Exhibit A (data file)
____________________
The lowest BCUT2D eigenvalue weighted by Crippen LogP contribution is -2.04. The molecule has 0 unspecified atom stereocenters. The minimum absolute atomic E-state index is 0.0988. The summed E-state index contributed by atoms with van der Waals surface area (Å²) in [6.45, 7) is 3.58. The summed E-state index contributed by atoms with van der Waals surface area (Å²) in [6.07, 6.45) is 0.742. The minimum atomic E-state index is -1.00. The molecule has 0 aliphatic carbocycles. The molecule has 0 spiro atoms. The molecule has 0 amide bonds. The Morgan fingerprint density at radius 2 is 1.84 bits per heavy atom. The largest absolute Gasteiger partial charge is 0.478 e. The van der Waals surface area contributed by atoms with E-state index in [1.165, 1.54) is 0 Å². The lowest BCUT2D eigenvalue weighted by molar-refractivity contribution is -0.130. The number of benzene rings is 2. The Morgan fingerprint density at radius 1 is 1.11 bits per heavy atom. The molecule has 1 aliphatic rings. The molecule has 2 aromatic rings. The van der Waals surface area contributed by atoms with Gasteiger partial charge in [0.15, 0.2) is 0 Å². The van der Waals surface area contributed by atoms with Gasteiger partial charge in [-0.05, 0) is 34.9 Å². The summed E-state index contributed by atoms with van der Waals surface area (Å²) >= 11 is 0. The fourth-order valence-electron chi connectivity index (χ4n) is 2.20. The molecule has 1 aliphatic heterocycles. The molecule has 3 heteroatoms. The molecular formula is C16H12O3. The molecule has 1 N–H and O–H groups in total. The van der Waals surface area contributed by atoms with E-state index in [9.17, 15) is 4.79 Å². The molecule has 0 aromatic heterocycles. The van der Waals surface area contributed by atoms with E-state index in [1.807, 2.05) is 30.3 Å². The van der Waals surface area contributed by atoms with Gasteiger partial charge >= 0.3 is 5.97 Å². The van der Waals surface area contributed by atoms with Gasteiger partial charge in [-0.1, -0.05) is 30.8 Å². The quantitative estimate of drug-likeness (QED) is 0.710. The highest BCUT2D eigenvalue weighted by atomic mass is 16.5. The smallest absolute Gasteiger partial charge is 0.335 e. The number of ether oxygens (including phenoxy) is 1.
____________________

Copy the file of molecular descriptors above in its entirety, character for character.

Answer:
The lowest BCUT2D eigenvalue weighted by Crippen LogP contribution is -2.04. The molecule has 0 unspecified atom stereocenters. The minimum absolute atomic E-state index is 0.0988. The summed E-state index contributed by atoms with van der Waals surface area (Å²) in [6.45, 7) is 3.58. The summed E-state index contributed by atoms with van der Waals surface area (Å²) in [6.07, 6.45) is 0.742. The minimum atomic E-state index is -1.00. The molecule has 0 aliphatic carbocycles. The molecule has 0 spiro atoms. The molecule has 0 amide bonds. The Morgan fingerprint density at radius 2 is 1.84 bits per heavy atom. The largest absolute Gasteiger partial charge is 0.478 e. The van der Waals surface area contributed by atoms with E-state index in [1.165, 1.54) is 0 Å². The lowest BCUT2D eigenvalue weighted by molar-refractivity contribution is -0.130. The number of benzene rings is 2. The Morgan fingerprint density at radius 1 is 1.11 bits per heavy atom. The molecule has 1 aliphatic rings. The molecule has 2 aromatic rings. The van der Waals surface area contributed by atoms with Gasteiger partial charge in [0.15, 0.2) is 0 Å². The van der Waals surface area contributed by atoms with Gasteiger partial charge in [-0.05, 0) is 34.9 Å². The summed E-state index contributed by atoms with van der Waals surface area (Å²) >= 11 is 0. The fourth-order valence-electron chi connectivity index (χ4n) is 2.20. The molecule has 1 aliphatic heterocycles. The molecule has 3 heteroatoms. The molecular formula is C16H12O3. The molecule has 1 N–H and O–H groups in total. The van der Waals surface area contributed by atoms with E-state index in [9.17, 15) is 4.79 Å². The molecule has 0 aromatic heterocycles. The van der Waals surface area contributed by atoms with E-state index in [1.807, 2.05) is 30.3 Å². The van der Waals surface area contributed by atoms with Gasteiger partial charge >= 0.3 is 5.97 Å². The van der Waals surface area contributed by atoms with Gasteiger partial charge in [-0.1, -0.05) is 30.8 Å². The quantitative estimate of drug-likeness (QED) is 0.710. The highest BCUT2D eigenvalue weighted by atomic mass is 16.5. The smallest absolute Gasteiger partial charge is 0.335 e. The number of ether oxygens (including phenoxy) is 1.